You asked, "What I really want to know is does something exist simply because someone can think of it and see it in their mind, or does it have to be seen, touched or smelled in the physical world?" I'd say neither.

There's a sense in which I can think of a unicorn and see it in my mind: I can imagine it. But my feat of imagination doesn't show that unicorns exist. I can have an idea, or an image, of a unicorn, and perhaps then my idea or image exists. But that doesn't show that unicorns exist, because my idea isn't of an idea, and my image isn't of an image; instead, it's an idea, or image, of a unicorn.

On the other side, physicists tell us that neutrinos exist, but it's at best a stretch to say that neutrinos can be seen or touched, much less smelled! And it may well be that abstract objects such as numbers exist even though we can't see, touch, or smell them.

Hello, my question(s) is: could emotions, concepts and physical things that are

Hello, my question(s) is: could emotions, concepts and physical things that are opposite to each other, exist without each other? For example, if there were no such thing as hot, then could cold exist? What about joy and sorrow? Could we identify one without the other? Do they require our awareness of them, for them to exist? Obviously this isn't the case with some things, like gravity.

You've asked three different questions about three apparently different kinds of items: emotions, concepts, and physical things. So there may be as many as nine different answers, depending on which question is being asked about which kind of item (and some of those nine answers may be of the form "It depends"). I'll choose just one of those kinds -- concepts -- and try to answer your three questions about it.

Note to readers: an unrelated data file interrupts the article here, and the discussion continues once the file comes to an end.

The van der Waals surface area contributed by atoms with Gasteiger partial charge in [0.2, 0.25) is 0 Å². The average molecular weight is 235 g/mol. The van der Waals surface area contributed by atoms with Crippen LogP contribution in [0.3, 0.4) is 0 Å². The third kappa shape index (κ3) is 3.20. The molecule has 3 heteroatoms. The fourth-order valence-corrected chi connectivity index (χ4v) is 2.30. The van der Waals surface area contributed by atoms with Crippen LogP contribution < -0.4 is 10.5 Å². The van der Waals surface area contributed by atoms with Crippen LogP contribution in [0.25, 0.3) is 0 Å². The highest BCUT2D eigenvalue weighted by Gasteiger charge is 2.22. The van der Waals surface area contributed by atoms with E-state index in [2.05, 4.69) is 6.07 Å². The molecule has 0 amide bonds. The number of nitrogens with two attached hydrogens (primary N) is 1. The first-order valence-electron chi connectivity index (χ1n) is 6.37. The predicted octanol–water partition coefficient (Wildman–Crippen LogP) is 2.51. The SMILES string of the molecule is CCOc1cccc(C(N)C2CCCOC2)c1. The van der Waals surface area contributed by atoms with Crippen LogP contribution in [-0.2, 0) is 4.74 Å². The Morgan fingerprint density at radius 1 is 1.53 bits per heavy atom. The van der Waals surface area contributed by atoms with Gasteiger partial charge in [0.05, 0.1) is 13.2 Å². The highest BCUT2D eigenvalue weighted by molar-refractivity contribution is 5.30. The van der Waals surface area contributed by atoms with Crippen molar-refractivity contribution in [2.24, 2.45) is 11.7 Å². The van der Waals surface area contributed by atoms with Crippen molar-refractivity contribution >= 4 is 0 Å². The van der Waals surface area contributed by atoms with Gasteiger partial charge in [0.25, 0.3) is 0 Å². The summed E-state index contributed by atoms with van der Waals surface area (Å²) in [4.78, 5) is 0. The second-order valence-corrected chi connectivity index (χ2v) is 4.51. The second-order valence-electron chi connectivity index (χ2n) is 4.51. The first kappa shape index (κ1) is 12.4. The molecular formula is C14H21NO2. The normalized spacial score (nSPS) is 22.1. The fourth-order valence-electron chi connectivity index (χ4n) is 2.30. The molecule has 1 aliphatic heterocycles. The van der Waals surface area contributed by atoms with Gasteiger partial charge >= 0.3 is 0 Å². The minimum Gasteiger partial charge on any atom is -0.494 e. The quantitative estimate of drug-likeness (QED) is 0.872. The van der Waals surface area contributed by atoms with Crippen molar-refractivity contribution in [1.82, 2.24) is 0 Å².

1. It's controversial just how concepts themselves exist, but it's clear that a concept can be instantiated -- there can be instances of the concept -- even if the opposite concept isn't instantiated. Take the concept self-identical. Everything instantiates that concept, because necessarily everything is identical to itself. But nothing instantiates the opposite concept, self-distinct, because nothing could be distinct from itself. Or consider two more controversial examples, the concepts physical and nonphysical. Some philosophers say that everything is physical, so clearly they think that the concept physical is instantiated while its opposite, nonphysical, isn't (and maybe couldn't be) instantiated. Other philosophers have said that everything is nonphysical, so they hold exactly the reverse view about instantiation.